Hurricane and Severe Storm Sentinel (HS3): Mission Summary and Initial Result

Monday, 15 December 2014: 8:15 AM
Scott A Braun, NASA/GSFC, Greenbelt, MD, United States and Paul A. Newman, NASA GSFC, Code 610, Greenbelt, MD, United States
The HS3 objectives are:

• To obtain measurements in the hurricane environment in order to identify the role of key factors such as large-scale wind systems, Saharan air masses, African Easterly Waves and their embedded critical layers.

• To observe and understand the three-dimensional mesoscale and convective-scale internal structures of tropical disturbances and cyclones and their role in intensity change.

The mission objectives were addressed using two Global Hawk (GH) Unmanned Airborne Systems (UASs) with separate comprehensive environmental and over-storm payloads. The GH flight altitudes (>17 km) allow overflights of most convection and sampling of upper-tropospheric winds. Deployments from Goddard’s Wallops Flight Facility and ~26-hour flight durations provided coverage of the entire Atlantic Ocean basin, and on-station times up to 6-20 h depending on storm location. Deployments were in September of 2012 and late-August to late-September 2013-2014.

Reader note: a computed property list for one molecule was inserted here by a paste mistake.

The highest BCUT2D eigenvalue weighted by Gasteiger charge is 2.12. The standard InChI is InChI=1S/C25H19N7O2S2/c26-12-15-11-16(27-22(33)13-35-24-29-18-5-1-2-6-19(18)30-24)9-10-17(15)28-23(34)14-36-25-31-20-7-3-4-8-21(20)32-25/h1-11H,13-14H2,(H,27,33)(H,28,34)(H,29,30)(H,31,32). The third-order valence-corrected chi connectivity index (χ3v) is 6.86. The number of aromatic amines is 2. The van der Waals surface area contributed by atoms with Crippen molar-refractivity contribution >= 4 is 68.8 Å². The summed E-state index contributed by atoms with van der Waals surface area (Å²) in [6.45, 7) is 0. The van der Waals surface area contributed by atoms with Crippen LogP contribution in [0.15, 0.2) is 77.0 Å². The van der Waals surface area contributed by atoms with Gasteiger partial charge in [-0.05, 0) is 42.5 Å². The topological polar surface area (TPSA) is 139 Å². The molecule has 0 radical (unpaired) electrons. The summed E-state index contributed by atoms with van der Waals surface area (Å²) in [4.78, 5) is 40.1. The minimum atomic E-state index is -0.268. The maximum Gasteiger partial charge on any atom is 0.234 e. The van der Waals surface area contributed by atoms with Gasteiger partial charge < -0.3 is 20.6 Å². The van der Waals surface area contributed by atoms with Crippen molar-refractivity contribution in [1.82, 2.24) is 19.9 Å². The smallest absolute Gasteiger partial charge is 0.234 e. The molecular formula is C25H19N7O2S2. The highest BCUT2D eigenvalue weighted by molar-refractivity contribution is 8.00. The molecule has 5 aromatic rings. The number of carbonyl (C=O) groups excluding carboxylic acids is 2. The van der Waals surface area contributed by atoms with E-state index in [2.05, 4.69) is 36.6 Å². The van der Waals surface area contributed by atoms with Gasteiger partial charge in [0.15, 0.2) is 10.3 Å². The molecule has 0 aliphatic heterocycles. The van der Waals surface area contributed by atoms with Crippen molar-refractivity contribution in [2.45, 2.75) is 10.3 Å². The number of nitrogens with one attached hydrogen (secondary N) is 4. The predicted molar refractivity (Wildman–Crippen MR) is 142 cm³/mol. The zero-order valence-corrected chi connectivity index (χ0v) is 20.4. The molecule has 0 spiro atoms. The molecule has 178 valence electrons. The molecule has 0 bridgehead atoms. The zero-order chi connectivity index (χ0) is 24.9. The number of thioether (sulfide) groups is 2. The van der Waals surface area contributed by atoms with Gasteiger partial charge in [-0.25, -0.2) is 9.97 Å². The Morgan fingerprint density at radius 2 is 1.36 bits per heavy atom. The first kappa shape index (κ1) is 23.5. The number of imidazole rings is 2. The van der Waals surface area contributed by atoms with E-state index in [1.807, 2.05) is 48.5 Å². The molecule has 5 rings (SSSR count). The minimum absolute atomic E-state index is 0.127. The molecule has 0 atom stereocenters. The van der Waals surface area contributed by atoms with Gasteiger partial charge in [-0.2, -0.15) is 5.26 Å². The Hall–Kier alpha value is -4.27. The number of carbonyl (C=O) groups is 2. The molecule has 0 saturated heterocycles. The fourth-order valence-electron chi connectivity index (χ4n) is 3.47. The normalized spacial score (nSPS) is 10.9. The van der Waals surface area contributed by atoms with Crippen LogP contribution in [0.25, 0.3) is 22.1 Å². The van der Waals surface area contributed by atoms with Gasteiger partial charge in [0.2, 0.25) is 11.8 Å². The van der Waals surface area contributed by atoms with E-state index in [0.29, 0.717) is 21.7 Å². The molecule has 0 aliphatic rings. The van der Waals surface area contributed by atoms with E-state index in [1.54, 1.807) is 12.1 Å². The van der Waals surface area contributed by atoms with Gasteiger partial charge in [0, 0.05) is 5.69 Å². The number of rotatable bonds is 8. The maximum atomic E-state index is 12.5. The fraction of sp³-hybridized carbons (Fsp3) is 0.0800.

Measurements from the Environmental GH Payload

• Continuous sampling of temperature and relative humidity in the clear-air environment from the scanning High-resolution Interferometer Sounder (S-HIS).

• Full tropospheric wind, temperature, and humidity profiles from the Advanced Vertical Atmospheric Profiling System (AVAPS) dropsonde system, which is capable of releasing up to 89 dropsondes in a single flight.

• Aerosol and cloud layer vertical structure from the Cloud Physics Lidar (CPL).

Measurements from the Over-Storm GH Payload

• Three-dimensional wind and precipitation fields from the High-altitude Wind and Rain Airborne Profiler (HIWRAP) conically scanning Doppler radar.

• Surface winds and rainfall from the Hurricane Imaging Radiometer (HIRAD) multi-frequency interferometric radiometer.

• Temperature, water vapor, and liquid water profiles, rain rates, and vertical precipitation profiles from the High-Altitude MMIC Sounding Radiometer (HAMSR).

The talk will discuss the flights that were conducted and summarize early results related to:

• Nadine’s (2012) interaction with the Saharan Air Layer

• Outflow structure as revealed by dropsondes and CPL

• Environmental conditions in weakly developing and non-developing storms in 2013

• Initial results for 2014 cases